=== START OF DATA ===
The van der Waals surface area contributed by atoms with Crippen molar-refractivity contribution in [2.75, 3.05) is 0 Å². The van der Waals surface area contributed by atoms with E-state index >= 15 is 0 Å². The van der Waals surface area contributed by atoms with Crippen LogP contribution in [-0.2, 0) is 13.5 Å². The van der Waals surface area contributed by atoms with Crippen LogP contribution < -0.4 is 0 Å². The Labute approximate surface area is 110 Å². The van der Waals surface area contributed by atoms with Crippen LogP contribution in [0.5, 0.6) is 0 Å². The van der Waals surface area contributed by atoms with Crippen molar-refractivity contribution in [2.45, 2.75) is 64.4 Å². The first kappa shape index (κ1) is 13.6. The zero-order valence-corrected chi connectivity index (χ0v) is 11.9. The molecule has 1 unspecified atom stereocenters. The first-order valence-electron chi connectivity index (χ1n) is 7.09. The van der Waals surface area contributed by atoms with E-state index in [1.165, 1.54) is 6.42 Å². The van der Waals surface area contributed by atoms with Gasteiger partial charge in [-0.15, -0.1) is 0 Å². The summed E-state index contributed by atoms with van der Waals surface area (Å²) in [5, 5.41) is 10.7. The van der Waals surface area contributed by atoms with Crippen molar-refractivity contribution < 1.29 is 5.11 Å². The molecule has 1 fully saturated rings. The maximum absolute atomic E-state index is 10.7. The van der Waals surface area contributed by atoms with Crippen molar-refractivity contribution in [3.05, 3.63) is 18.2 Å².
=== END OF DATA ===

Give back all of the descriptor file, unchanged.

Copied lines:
The van der Waals surface area contributed by atoms with Crippen molar-refractivity contribution in [2.75, 3.05) is 0 Å². The van der Waals surface area contributed by atoms with E-state index >= 15 is 0 Å². The van der Waals surface area contributed by atoms with Crippen LogP contribution in [-0.2, 0) is 13.5 Å². The van der Waals surface area contributed by atoms with Crippen LogP contribution < -0.4 is 0 Å². The Labute approximate surface area is 110 Å². The van der Waals surface area contributed by atoms with Crippen LogP contribution in [0.5, 0.6) is 0 Å². The van der Waals surface area contributed by atoms with Crippen molar-refractivity contribution in [2.45, 2.75) is 64.4 Å². The first kappa shape index (κ1) is 13.6. The zero-order valence-corrected chi connectivity index (χ0v) is 11.9. The molecule has 1 unspecified atom stereocenters. The first-order valence-electron chi connectivity index (χ1n) is 7.09. The van der Waals surface area contributed by atoms with E-state index in [1.165, 1.54) is 6.42 Å². The van der Waals surface area contributed by atoms with Gasteiger partial charge in [-0.15, -0.1) is 0 Å². The summed E-state index contributed by atoms with van der Waals surface area (Å²) in [5, 5.41) is 10.7. The van der Waals surface area contributed by atoms with Crippen molar-refractivity contribution < 1.29 is 5.11 Å². The molecule has 1 fully saturated rings. The maximum absolute atomic E-state index is 10.7. The van der Waals surface area contributed by atoms with Crippen molar-refractivity contribution in [3.05, 3.63) is 18.2 Å².